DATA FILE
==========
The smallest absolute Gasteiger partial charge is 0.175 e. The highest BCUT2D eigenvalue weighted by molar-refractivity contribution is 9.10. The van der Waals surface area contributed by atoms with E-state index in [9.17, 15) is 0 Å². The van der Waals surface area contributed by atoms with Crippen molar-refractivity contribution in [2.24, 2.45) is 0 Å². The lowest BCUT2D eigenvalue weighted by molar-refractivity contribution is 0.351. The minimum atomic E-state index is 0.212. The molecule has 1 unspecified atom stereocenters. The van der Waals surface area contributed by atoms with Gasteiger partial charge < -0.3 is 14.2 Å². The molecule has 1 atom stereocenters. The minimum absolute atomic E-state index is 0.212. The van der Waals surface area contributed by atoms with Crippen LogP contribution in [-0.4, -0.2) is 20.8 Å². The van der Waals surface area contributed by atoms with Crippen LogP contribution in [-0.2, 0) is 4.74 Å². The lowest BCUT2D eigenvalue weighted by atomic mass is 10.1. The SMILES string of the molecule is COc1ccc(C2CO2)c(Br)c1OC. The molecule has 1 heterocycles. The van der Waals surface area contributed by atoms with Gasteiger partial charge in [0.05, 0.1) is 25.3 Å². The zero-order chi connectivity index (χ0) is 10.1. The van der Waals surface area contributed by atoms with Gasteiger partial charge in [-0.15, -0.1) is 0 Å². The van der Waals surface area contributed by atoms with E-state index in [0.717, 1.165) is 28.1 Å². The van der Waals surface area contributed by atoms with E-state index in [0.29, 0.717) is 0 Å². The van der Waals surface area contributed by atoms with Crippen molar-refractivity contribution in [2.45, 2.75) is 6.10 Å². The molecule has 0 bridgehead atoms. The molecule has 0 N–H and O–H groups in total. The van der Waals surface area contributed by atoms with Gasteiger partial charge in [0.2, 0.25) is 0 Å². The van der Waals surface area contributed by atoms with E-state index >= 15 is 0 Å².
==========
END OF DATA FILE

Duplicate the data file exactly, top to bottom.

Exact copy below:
The smallest absolute Gasteiger partial charge is 0.175 e. The highest BCUT2D eigenvalue weighted by molar-refractivity contribution is 9.10. The van der Waals surface area contributed by atoms with E-state index in [9.17, 15) is 0 Å². The van der Waals surface area contributed by atoms with Crippen molar-refractivity contribution in [2.24, 2.45) is 0 Å². The lowest BCUT2D eigenvalue weighted by molar-refractivity contribution is 0.351. The minimum atomic E-state index is 0.212. The molecule has 1 unspecified atom stereocenters. The van der Waals surface area contributed by atoms with Gasteiger partial charge < -0.3 is 14.2 Å². The molecule has 1 atom stereocenters. The minimum absolute atomic E-state index is 0.212. The van der Waals surface area contributed by atoms with Crippen LogP contribution in [-0.4, -0.2) is 20.8 Å². The van der Waals surface area contributed by atoms with Crippen LogP contribution in [-0.2, 0) is 4.74 Å². The lowest BCUT2D eigenvalue weighted by atomic mass is 10.1. The SMILES string of the molecule is COc1ccc(C2CO2)c(Br)c1OC. The molecule has 1 heterocycles. The van der Waals surface area contributed by atoms with Gasteiger partial charge in [0.05, 0.1) is 25.3 Å². The zero-order chi connectivity index (χ0) is 10.1. The van der Waals surface area contributed by atoms with Gasteiger partial charge in [-0.15, -0.1) is 0 Å². The van der Waals surface area contributed by atoms with E-state index in [0.717, 1.165) is 28.1 Å². The van der Waals surface area contributed by atoms with E-state index in [0.29, 0.717) is 0 Å². The van der Waals surface area contributed by atoms with Crippen molar-refractivity contribution in [2.45, 2.75) is 6.10 Å². The molecule has 0 bridgehead atoms. The molecule has 0 N–H and O–H groups in total. The van der Waals surface area contributed by atoms with Gasteiger partial charge in [0.2, 0.25) is 0 Å². The van der Waals surface area contributed by atoms with E-state index >= 15 is 0 Å².